The series focusing on cloud essentials for IT professionals includes:
- Part 1: What Is Service
- Part 2: What Is Cloud
- Part 3: Windows Azure Computing Model
- Part 4: Fabric Controller and AppFabric
- Part 5: Publishing Windows Azure Application to Public Cloud
- Part 6: Building Private Cloud of IaaS
In Part 2, I basically said cloud is to provide “Business as a Service” i.e. making a targeted business available on demand. In digital commerce, much of a business is enabled by IT. Therefore, cloud is to in essence deliver “IT as a Service” or IT available on demand, i.e. anytime, anywhere, on any device. This is what we want IT to become via cloud. Realize that “on-demand” in the context of cloud computing also implies a set of attributes as describer in Part 1 including: ubiquitous network access, resource pooling, pay per use, and so on.
Nonetheless, IT is not about implementing technologies which is a means and not the end. All the infrastructure, servers, desktops, SaaS/PaaS/IaaS, public cloud, private cloud, etc. is about one thing and one thing only. That is to provide authorized users “applications” so that with which transactions are made and businesses are carried out. Either in the cloud or on-premises, it is about applications. So, how is a cloud application different than a traditional one? If so, in what way as far as IT pros are concerned.
Traditional Computing Model
A typical 3-tier application includes front-end, middle-tier, and beck-end. For a web application, the front-end is a web site which presents an application. Middle-tier holds the business logic while connecting to a back-end where the data are stored. And along the data path, load balancers (LB) are put in place to optimize performance, as well clusters are constructed for high availability. This analytical model is well understood and modeled. And the 3-tier architecture represents a mainstream design pattern for applications recently developed prior to the emerging cloud era. The concept is illustrated below and some may find there are some similarities to the idea applicable to architecting a cloud application.
Cloud Computing Model
Microsoft Windows Azure abstracts hardware through virtualization and provides on-demand, cloud-based computing, where the cloud is a set of interconnected computing resources located in one of more of data centers. Generally speaking, like a 3-tier design there are 3 key architectural components of a cloud application based on Windows Azure: Compute, Storage, and Fabric Controller, as shown below. In this model, Compute is the ability to execute code, i.e. run applications. Storage is where the data resides. In Windows Azure, Compute and Storage are defined with Roles, and offered as system services. A Role has configuration files to specify how a component may run in the execution environment. While Fabric Controller is a subsystem which monitors and makes decisions on what, when, and where to run and optimize a cloud application. I will talk more about Fabric Controller in Part 4 of this series, meanwhile here let’s examine more on Compute and Storage components.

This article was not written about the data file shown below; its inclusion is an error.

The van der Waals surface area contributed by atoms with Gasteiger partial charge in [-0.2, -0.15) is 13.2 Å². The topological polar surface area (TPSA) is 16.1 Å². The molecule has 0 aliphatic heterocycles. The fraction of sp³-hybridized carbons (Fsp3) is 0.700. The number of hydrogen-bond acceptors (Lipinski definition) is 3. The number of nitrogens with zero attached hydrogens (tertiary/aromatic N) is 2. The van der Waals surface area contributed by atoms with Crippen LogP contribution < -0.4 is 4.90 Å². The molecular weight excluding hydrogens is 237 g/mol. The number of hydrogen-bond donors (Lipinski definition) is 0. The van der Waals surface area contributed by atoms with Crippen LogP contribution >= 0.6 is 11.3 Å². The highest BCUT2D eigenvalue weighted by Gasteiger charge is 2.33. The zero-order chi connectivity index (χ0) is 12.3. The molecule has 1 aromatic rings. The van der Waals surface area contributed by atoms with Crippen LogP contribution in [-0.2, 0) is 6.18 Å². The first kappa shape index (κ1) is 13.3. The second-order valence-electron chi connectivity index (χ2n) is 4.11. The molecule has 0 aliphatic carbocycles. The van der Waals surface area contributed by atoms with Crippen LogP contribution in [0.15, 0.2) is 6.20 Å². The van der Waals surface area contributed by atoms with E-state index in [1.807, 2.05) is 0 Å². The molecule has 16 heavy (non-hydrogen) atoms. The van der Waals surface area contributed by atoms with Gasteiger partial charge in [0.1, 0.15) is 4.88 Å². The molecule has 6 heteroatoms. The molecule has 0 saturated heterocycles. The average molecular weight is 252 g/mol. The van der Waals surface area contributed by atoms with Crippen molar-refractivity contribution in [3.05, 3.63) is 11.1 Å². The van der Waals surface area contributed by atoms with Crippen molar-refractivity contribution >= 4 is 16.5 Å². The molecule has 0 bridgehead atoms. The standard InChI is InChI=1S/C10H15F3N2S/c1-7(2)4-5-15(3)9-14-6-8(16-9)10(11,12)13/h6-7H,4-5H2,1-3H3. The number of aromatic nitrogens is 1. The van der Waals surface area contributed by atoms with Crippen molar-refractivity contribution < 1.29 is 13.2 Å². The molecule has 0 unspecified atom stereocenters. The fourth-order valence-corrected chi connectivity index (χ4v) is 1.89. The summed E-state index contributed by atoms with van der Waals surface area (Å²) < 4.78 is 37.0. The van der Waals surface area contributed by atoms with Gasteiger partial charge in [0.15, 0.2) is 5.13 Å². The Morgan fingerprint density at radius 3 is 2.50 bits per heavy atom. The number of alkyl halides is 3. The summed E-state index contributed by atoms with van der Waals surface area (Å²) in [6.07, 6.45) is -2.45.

Specifically, in Compute service, there are Web Role, Worker Role, and VM Role. Web Role implemented with IIS running in a virtual machine.is to accept HTTP and HTTPS requests from public endpoints. And in Windows Azure, all public endpoints are automatically load balanced. Worker Role on the other hand does not employ IIS, is an executable for computation and data management, and functions like a background job to accept requests and perform tasks. For example, Worker Role can be used to install a user specified web server or hosting a database as needed.
Roles communicate by passing messages through queues or sockets. The number of instances of an employed Role is determined by an application’s configuration and each Role is assigned by Windows Azure to a unique Windows Server virtual machine instance. An employment of Windows Azure computing model for a real-life shopping list application is shown below. The actual development process and considerations are certainly much more, as discussed elsewhere.